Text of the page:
Garlic From Your Garden

By Cindi Sullivan

(LOUISVILLE, September 17th, 2003, 3:30 p.m.) -- When you're cooking dinner, it's nice to have some homegrown herbs at your convenience. In today's Garden Talk, our expert Cindi Sullivan talks about garlic and how easy it is to grow.

Homegrown garlic is dramatically different from the garlic that you buy in packages at your local grocery store. Homegrown garlic cloves are plump and juicy and just bursting with flavor.

Garlic is really easy to grow. Plant individual cloves in late summer or early fall. Garlic likes light soil. The bigger the cloves at planting time, the bigger the bulbs will be at harvest time. Plant the cloves 2-3 inches deep and four inches apart.

Peel off the outer skin layer and Separate the individual cloves from the bulb.

Each individual clove will develop over the winter months, producing a full head of garlic that can be harvested in late June through July. When the leaves start to yellow, you know it's time to harvest.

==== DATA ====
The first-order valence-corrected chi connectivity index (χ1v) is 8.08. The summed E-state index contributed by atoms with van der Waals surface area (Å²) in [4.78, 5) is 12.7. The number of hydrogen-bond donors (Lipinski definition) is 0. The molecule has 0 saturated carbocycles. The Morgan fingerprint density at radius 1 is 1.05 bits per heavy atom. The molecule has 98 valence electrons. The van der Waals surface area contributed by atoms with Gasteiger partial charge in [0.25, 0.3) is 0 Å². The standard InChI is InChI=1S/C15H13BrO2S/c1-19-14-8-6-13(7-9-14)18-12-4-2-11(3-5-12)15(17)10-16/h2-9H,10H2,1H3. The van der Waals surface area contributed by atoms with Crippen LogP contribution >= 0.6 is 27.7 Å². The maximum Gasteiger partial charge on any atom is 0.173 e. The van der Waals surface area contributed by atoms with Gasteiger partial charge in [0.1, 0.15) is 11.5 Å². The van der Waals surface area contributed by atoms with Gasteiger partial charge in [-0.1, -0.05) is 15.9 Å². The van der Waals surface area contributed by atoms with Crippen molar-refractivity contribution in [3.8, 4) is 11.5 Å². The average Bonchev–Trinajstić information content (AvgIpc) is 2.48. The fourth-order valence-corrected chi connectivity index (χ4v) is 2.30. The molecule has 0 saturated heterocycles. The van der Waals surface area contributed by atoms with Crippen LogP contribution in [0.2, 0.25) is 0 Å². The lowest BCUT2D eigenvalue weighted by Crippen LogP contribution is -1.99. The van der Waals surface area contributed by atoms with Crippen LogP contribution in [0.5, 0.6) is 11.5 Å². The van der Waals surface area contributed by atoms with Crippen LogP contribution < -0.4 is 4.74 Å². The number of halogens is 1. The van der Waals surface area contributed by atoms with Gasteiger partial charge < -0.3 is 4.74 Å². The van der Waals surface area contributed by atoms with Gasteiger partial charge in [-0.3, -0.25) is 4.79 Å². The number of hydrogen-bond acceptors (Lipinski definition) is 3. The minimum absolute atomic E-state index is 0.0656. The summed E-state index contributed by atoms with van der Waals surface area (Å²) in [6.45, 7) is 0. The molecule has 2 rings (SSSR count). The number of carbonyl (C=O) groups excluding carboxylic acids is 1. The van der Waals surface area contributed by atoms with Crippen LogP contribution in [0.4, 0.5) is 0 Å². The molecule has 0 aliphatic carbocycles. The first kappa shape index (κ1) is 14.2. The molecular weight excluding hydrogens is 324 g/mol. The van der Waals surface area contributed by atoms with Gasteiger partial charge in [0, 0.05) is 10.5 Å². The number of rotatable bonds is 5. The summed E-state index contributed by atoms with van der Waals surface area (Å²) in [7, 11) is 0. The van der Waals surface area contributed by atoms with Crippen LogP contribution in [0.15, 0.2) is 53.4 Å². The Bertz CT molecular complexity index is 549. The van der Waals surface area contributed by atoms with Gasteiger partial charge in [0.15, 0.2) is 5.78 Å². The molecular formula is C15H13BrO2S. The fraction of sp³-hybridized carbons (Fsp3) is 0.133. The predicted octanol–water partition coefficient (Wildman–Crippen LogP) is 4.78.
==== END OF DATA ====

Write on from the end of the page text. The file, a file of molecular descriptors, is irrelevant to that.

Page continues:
Look for garlic cloves in the fall at your local garden center at the same time you shop your spring flowering bulbs. Or you can check in your favorite seed catalog for even more choices of varieties.

The major compound in garlic is called "Allicin". Allicin is reported to help reduce high blood pressure and triglycerides-and growing garlic is a great way to keep vampires out of your garden.